Stop me if you’ve heard this one before. “The Hollars” is a Sundance dramedy about a mope who returns from the big city to his hometown to deal with family issues, and finds both the hometown and the family issues unchanged (depressingly so) yet somehow alien to him now. Alas, directed by John Krasinski (who also stars), this thing is as generic as it sounds, right down to the indie-folk soundtrack full of “hey ho” guitar songs. I know for a fact that Krasinski has been to Sundance before. Did he not watch any movies there? THEY WERE LIKE THIS.
Krasinski plays John Hollar, a New York City publishing-company drone with artistic ambitions who rushes back to Ohio when his mother (Margo Martindale) is diagnosed with a tumor. The Hollar family is mostly loving but barely functional; Dad (Richard Jenkins) and John’s trainwreck brother, Ron (Sharlto Copley), get into a slap-fight in Mom’s hospital room within minutes of John’s arrival. John’s pregnant girlfriend, Rebecca (Anna Kendrick), shows up soon to offer support, and to subtly remind John that he needs to figure himself out and work through his family’s craziness.
The cliches pile up. John, it goes without saying, doesn’t call or visit often enough. Dad is having money problems and might lose his business. Ron, who’s just moved back in with the parents, can’t let his ex-wife go, keeps sitting in his car outside her house. (Granted, she’s married to Josh Groban now. That would infuriate anyone.) There’s contrived wackiness around John’s old girlfriend (Mary Elizabeth Winstead) still having the hots for him, despite being married to another high school acquaintance, Jason (Charlie Day), who happens to be Mom’s nurse.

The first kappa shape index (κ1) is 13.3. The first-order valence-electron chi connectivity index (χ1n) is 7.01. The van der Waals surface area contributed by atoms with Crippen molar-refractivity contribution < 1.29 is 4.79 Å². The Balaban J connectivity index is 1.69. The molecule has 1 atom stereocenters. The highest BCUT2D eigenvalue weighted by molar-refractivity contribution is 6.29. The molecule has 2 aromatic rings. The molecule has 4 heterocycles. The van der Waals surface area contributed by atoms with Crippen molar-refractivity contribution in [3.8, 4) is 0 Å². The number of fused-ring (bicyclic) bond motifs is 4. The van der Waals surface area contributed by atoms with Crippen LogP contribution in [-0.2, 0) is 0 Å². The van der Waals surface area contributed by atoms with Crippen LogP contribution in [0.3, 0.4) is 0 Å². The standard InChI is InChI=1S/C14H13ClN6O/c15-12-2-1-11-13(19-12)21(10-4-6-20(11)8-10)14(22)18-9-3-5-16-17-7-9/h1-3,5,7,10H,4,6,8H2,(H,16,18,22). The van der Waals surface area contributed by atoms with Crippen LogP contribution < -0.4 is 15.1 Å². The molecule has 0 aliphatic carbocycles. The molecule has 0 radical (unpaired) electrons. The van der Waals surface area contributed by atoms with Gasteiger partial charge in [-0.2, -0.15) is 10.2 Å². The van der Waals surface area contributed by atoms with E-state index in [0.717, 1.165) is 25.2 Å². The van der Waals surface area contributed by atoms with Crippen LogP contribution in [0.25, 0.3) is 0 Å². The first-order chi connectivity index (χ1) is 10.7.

Written by James C. Strouse (whose first Sundance script, “Lonesome Jim,” was cut from the same template), the film’s humor is often silly and broad — a slap-fight here, Ron assuming an Asian doctor knows martial arts there — and is at odds with the down-to-earth, “realistic” tone of the drama. The drama, meanwhile, is rudimentary and weightless, with banal epiphanies (“It’s terrifying to find out this late in your life what you should have done”) and useless subplots (everything not directly involving John), eventually demanding emotions that it absolutely has not earned. And just when the story is over, whoops, don’t forget Chekhov’s Uterus: a pregnant woman introduced in the first act must give birth in the last act.
The real pity is that Martindale and Jenkins give endearingly authentic performances as the parents, two good souls who regret certain things in the past but have stuck together and love their screwed-up kids. They’re far better than a by-the-numbers film like this deserves. They almost trick you into thinking it’s a good movie, the way a tasty complimentary breakfast muffin can color your memories of a cheap motel. But it’s not gonna work, “The Hollars”! I can show you the bites I got from your cinematic bedbugs.
D+ (1 hr., 28 min.; )